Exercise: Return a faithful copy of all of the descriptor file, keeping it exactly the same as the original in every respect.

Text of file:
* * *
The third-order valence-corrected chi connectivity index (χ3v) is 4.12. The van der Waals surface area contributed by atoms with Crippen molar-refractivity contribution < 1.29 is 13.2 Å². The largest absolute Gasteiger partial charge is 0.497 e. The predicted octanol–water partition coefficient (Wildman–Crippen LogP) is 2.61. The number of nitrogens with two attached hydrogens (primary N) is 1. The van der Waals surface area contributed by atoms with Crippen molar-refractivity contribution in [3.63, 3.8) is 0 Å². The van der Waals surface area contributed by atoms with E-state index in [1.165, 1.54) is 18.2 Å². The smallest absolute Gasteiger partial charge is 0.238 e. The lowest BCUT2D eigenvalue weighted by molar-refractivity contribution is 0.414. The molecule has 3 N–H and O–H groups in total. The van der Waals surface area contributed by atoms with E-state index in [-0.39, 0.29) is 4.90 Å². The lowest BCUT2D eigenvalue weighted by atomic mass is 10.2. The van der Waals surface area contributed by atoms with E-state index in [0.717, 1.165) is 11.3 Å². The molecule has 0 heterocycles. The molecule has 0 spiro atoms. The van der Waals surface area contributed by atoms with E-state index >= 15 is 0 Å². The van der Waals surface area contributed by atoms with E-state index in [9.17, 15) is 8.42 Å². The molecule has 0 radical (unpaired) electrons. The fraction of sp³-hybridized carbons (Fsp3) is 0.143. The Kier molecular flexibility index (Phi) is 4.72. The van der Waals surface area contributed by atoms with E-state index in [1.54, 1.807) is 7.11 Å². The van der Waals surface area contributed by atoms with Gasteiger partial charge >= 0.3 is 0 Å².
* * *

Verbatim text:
The third-order valence-corrected chi connectivity index (χ3v) is 4.12. The van der Waals surface area contributed by atoms with Crippen molar-refractivity contribution < 1.29 is 13.2 Å². The largest absolute Gasteiger partial charge is 0.497 e. The predicted octanol–water partition coefficient (Wildman–Crippen LogP) is 2.61. The number of nitrogens with two attached hydrogens (primary N) is 1. The van der Waals surface area contributed by atoms with Crippen molar-refractivity contribution in [3.63, 3.8) is 0 Å². The van der Waals surface area contributed by atoms with E-state index in [1.165, 1.54) is 18.2 Å². The smallest absolute Gasteiger partial charge is 0.238 e. The lowest BCUT2D eigenvalue weighted by molar-refractivity contribution is 0.414. The molecule has 3 N–H and O–H groups in total. The van der Waals surface area contributed by atoms with E-state index in [-0.39, 0.29) is 4.90 Å². The lowest BCUT2D eigenvalue weighted by atomic mass is 10.2. The van der Waals surface area contributed by atoms with E-state index in [0.717, 1.165) is 11.3 Å². The molecule has 0 heterocycles. The molecule has 0 spiro atoms. The van der Waals surface area contributed by atoms with E-state index >= 15 is 0 Å². The van der Waals surface area contributed by atoms with E-state index in [9.17, 15) is 8.42 Å². The molecule has 0 radical (unpaired) electrons. The fraction of sp³-hybridized carbons (Fsp3) is 0.143. The Kier molecular flexibility index (Phi) is 4.72. The van der Waals surface area contributed by atoms with E-state index in [1.54, 1.807) is 7.11 Å². The van der Waals surface area contributed by atoms with Gasteiger partial charge >= 0.3 is 0 Å².